Fall Vegetable Gardening

By: KC Stewart – Assistant Grower – Bloch’s Farm – Green Lake, WI

If you haven’t done it already, now is the time to plant your fall vegetable garden. Several vegetable crops, like most greens, do better as the days get cooler. Some even have a better flavor after a light frost. It’s just a matter of choosing the right plants. You just need to do a bit of preparation for it to work.

Your garden probably has some plants that are past their prime- lettuce and spinach have bolted, peas and beans have dried up. So let’s start with a clean slate. Pull out and compost plants that have stopped producing. (Warning: Don’t compost plants that look diseased, like tomatoes with blossom end rot.) With the withered plant material out of the way you can now start to rebuild your planting bed. Your plants have taken a lot of nutrients out of the soil, so you will need to fertilize. A recommended fertilizer for this purpose would be Dr. Earth for Vegetables, which is available at Bloch’s Farm. Mix the fertilizer into the soil with a garden fork. This accomplishes not only mixing the nutrients in but also loosens up soil that has become compacted over the summer. An addition of compost would also be a good choice for this purpose. It’s important to consider what will be planted in the area you’re fertilizing. Root crops like radishes and early beets won’t need as much nitrogen as crops like leaf lettuce. It will make them nice and leafy but you want them for their roots.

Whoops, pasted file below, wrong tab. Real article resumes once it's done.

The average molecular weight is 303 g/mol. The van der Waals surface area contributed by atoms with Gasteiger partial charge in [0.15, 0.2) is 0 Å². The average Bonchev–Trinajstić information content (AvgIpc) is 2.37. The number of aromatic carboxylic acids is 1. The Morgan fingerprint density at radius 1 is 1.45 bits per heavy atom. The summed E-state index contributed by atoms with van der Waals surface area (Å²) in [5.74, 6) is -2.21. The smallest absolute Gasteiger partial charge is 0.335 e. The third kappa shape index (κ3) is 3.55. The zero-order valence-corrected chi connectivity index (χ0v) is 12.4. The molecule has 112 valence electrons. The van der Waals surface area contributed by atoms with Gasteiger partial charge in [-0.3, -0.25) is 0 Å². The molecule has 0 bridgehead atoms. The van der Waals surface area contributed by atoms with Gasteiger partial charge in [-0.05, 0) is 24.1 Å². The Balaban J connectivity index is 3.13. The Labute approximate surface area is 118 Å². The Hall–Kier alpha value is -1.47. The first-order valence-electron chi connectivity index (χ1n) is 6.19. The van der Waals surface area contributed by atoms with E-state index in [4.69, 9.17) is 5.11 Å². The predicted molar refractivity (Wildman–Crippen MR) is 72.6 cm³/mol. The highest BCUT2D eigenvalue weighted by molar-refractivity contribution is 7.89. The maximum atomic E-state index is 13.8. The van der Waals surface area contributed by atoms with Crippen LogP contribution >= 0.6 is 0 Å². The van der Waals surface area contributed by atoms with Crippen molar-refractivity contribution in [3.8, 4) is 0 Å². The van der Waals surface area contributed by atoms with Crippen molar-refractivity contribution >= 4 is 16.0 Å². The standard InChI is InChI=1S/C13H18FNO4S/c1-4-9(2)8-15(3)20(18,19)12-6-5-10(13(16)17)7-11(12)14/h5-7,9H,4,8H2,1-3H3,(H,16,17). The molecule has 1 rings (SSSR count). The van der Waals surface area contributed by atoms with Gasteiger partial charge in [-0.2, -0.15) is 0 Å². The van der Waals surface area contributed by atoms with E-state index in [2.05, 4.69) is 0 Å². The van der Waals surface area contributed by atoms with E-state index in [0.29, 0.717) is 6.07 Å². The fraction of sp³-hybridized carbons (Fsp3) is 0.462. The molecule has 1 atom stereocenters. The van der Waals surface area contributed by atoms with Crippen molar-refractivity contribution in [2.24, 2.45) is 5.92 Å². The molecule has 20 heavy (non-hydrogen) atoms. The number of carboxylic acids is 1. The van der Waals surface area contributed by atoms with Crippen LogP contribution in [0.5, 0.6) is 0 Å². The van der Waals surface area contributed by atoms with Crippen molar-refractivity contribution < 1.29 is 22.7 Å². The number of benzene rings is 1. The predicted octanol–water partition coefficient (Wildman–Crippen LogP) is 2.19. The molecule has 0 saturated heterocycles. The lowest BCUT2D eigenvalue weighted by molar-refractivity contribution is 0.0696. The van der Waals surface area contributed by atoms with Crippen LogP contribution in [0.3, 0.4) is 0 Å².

Once your garden is prepped it’s time to choose your plants. Some cool-season crops to consider would be: arugula, leaf lettuce (it matures faster than head forming varieties), chard, spinach, kale, beets, radishes and turnips. For a complete list of plants, along with frost hardiness and maturation dates, check out a gardening book, search online, or ask one of your local greenhouse nursery staff.

When you are ready to plant, it’s a good idea to plant seeds slightly deeper than recommended on the package. You should also consider planting your seeds on the shady side of some of your taller crops like tomatoes, or using row covers to shield tender seedlings from a sun that is still fairly intense in late August and early September. Soil moisture is the key to your garden’s success at this point. Even soil moisture can be maintained by adding a light mulch or dusting of compost on newly seeded soil. As root crops develop, adding mulch will not only maintain moisture but will provide frost protection late in the season.

None of us seem to have enough time in the summer to keep up with all of our garden’s needs. Add to that a wet spring and a summer drought and even the best gardeners are ready to throw in the towel (or trowel). But don’t give up- this could prove to be your best garden yet! 

Bloch’s Farm is open 7 days a week: 8 am to 5 pm Monday – Saturday and 10 am to 4 pm Sunday. Check out our huge selection of trees, shrubs, and perennials! Fall annuals and mums are now available as well! Stop in today and our knowledgeable staff will be happy to help you. Feel free to call 920-294-6000 or e-mail jlamontagne@blochsfarm.com with any questions. Visit our website online at www.blochsfarm.com and follow us on Facebook and Instagram. Join us for this weekend’s sale! September 3rd – September 5th: 30% Off Perennials!

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